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Everything posted by MeanGreenGlory

  1. I see this as being less about SMU and more about how the bar is shifting in D1 football and the DFW Metroplex itself. The bar is being raised, and UNT will need to figure out a way to step up if we want to be competitive.
  2. Agree. Controlling the game with offensive drives and keeping our defense off the field is key.
  3. I feel bad for Joe Greene. Imagine breaking barriers at UNT, becoming one of the best defensive players of all time, on one of the best defenses of all time, and then becoming a vocal supporter of your alma mater in retirement, only to watch your alma mater field the worst defense in the country. Put the "mean" back in the green.
  4. I just tried to tune in on ESPN+ and I'm just getting the ESPN+ commercial on loop with a "Your Event Has Ended" scrolling banner. Did I miss it?
  5. If the AAC gets Army and VCU, I think Aresco has us positioned well when the ACC inevitably explodes. I wrote a thread about it here: If the ACC is able to stay together when the top brands leave and backfill, SMU may block us from the list of invitations which would leave us in a mediocre version of CUSA 3.0. That would suck. However, if Aresco has a healthy media deal to lure the middle-of-the-pack brands to the AAC, he could effectively kill the ACC and leave SMU behind forcing them to join CUSA, Sun Belt, or go independent.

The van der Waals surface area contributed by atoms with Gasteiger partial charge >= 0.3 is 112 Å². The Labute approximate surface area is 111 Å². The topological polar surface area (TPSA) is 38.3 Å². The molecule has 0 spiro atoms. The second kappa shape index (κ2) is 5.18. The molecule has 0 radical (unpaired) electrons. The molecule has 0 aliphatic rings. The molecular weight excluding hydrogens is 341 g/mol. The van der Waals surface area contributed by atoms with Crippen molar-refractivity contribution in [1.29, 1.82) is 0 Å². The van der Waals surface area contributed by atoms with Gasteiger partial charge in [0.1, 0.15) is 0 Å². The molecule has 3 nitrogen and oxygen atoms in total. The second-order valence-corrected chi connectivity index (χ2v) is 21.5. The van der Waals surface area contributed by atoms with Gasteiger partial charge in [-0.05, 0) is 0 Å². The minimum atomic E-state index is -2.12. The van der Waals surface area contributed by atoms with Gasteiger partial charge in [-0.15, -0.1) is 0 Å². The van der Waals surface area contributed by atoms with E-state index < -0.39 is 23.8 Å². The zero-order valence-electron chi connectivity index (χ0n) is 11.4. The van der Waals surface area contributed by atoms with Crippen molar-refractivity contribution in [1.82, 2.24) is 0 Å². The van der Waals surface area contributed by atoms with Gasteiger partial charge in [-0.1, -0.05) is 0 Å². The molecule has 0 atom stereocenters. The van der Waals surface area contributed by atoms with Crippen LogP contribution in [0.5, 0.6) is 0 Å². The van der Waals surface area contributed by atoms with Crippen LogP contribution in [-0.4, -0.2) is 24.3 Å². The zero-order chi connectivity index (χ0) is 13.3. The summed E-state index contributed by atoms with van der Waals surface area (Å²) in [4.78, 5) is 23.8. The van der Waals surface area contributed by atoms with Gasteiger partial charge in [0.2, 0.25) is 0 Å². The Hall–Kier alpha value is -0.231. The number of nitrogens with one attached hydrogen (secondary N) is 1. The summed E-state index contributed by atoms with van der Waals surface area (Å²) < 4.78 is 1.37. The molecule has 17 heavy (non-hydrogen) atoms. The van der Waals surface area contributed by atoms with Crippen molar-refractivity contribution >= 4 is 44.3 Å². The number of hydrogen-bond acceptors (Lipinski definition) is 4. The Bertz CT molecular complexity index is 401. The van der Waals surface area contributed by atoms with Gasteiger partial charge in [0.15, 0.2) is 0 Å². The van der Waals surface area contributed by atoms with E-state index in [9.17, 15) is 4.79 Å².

6. Agree. It’s long been “We don’t have the money. Our fans need to buy season tickets and donate more.” While that statement is true, the notion that we need a team working on securing large donations is also true. Think about the last 20 years of UNT athletics. Now think about what might be different today if our AD made it a point during that time to secure $60M in business donations (approximately $15M every five years). There are plenty of successful businesses in the DFW area, I’m sure some of which are owned or operated by UNT alumni. It’s time we start proactively building relationships with them to ramp up large donations. I’m grateful for everything the Lovelaces and others have done to support our programs, and I hope they continue to do so. But if we want to be competitive in the American and beyond, we have to start sourcing additional big donations. Case and point—the last number I heard we need to begin the Athletic Center expansion is $20M. We’ve been sitting on that project for years now. I guarantee if the AD hired a seasoned fundraiser with pre-existing relationships the DFW area, they could whip that together fairly quickly in the grand scheme of things. Give them a high base salary, a junior staff member for admin work and cold outreach, and hefty bonuses for every $5M donated. Make mission #1 the Athletic Center Expansion funding, and then turn them loose for all other funding needs and keeping previous donors warm for future capital calls. I’ve never run an athletic department before, so there are many aspects of the job(s) that I’m simply unaware of. But at the same time, it’s obvious that the UNT AD has been missing basic business competencies like marketing, sales, fundraising, and customer support/experience for decades now and it’s really hurting us. I sincerely hope JM can build these fundamental business competencies within the department and right the ship.